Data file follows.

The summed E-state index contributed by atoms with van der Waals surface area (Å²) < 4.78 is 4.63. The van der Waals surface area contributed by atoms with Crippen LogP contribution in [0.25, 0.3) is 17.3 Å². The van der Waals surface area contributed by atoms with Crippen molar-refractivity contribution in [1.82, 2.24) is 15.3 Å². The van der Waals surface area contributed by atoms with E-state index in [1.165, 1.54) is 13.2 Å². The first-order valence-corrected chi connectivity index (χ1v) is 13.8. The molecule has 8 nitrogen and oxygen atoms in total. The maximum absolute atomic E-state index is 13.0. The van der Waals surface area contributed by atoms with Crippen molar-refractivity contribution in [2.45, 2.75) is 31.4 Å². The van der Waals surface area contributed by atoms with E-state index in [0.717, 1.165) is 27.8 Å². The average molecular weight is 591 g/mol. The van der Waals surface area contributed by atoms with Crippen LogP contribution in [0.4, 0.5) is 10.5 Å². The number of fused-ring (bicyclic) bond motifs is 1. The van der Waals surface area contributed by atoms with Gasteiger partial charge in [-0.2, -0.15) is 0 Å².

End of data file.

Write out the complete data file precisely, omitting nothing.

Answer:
The summed E-state index contributed by atoms with van der Waals surface area (Å²) < 4.78 is 4.63. The van der Waals surface area contributed by atoms with Crippen LogP contribution in [0.25, 0.3) is 17.3 Å². The van der Waals surface area contributed by atoms with Crippen molar-refractivity contribution in [1.82, 2.24) is 15.3 Å². The van der Waals surface area contributed by atoms with E-state index in [1.165, 1.54) is 13.2 Å². The first-order valence-corrected chi connectivity index (χ1v) is 13.8. The molecule has 8 nitrogen and oxygen atoms in total. The maximum absolute atomic E-state index is 13.0. The van der Waals surface area contributed by atoms with Crippen molar-refractivity contribution in [2.45, 2.75) is 31.4 Å². The van der Waals surface area contributed by atoms with E-state index in [0.717, 1.165) is 27.8 Å². The average molecular weight is 591 g/mol. The van der Waals surface area contributed by atoms with Crippen LogP contribution in [0.4, 0.5) is 10.5 Å². The number of fused-ring (bicyclic) bond motifs is 1. The van der Waals surface area contributed by atoms with Gasteiger partial charge in [-0.2, -0.15) is 0 Å².